Well, once I was no longer employed by Todd McFarlane, Neil and I were no longer required to be in an adversarial position grimacing at each other across a bloody playing field.
The first time I actually ran into Neil was at a CBLDF function in New York City. It was so great to be able to shake his hand and hug him hello and not have it be strained. The pic at the left is a documentation of that meeting.
Anyway, for that event Neil did a whole bunch of drawing that took up about half a page on a 5" x 7" stock (really nice paper as I recall). It was first come first served as far as who picked out which drawing. But I definitely remember Jeff Smith, Jim Valentino, Colleen Doran and Paul Pope scribbling like mad that night. (Hmmmm, probably Nikki Cook too).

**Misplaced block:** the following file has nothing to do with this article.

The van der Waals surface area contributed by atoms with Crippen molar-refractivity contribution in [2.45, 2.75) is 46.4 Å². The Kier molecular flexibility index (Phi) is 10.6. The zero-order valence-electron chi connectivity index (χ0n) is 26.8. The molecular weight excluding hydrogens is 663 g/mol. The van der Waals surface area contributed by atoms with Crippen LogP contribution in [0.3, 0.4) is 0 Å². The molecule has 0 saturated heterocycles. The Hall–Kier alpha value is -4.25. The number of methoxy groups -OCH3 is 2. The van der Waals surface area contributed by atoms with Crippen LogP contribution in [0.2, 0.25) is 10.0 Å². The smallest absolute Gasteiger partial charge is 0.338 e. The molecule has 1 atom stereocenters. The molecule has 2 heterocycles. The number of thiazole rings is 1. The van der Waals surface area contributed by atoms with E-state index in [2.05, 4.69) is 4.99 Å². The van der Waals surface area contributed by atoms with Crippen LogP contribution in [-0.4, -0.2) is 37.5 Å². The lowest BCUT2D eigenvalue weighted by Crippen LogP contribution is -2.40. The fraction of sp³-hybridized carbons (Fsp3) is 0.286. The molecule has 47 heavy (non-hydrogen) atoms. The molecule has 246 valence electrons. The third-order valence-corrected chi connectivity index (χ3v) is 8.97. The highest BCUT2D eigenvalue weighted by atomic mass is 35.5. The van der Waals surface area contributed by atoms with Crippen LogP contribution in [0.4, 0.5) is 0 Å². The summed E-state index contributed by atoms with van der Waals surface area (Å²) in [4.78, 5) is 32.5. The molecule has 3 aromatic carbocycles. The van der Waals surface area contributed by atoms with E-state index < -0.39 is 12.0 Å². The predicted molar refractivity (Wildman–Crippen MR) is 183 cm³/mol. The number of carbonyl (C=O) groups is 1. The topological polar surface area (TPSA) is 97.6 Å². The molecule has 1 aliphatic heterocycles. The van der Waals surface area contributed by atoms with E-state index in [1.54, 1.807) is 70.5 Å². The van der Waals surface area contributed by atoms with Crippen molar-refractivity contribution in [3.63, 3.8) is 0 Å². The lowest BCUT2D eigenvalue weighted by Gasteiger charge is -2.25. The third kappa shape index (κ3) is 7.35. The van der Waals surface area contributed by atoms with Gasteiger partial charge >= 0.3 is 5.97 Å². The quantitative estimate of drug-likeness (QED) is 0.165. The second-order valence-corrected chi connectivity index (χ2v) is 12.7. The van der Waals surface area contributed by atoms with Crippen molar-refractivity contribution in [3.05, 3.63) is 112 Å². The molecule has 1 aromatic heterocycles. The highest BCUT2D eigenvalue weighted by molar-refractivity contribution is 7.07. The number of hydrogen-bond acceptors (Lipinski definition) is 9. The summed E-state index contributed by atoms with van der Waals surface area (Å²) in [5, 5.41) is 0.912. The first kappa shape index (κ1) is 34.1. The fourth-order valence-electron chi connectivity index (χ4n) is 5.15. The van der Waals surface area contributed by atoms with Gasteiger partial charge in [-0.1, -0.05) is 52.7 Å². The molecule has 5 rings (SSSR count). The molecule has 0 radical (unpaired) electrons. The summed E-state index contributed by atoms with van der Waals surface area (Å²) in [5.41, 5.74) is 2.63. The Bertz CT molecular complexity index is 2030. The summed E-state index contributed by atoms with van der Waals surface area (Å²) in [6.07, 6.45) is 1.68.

Well all of those drawings and a whole lot more, are up for auction for at a special CBLDF Sandman Birthday site.
And yes, there are some incredibly good drawings there, but, I'm not sure any of them are quite as unique as being a documentation of the rebirth of Neil Gaiman and Larry Marder friendship.
And it can be yours! Yes, I know times are tough, and money is getting ever tighter, but the good work that CBLDF does is just as important as it ever has been--if not more. So, if you like me and Beanworld and if you love Neil and Sandman--this is a hell of an artifact to have in your home!
Saturday, November 15, 2008
Friday, November 14, 2008
In other words, any time you are on someone else's payroll being paid to pay attention to the business at hand, and you are zoning out, engrossed in the scribbles coming out of the tip of your pencil or pen, then those drawings are indeed Goofy Service Doodles.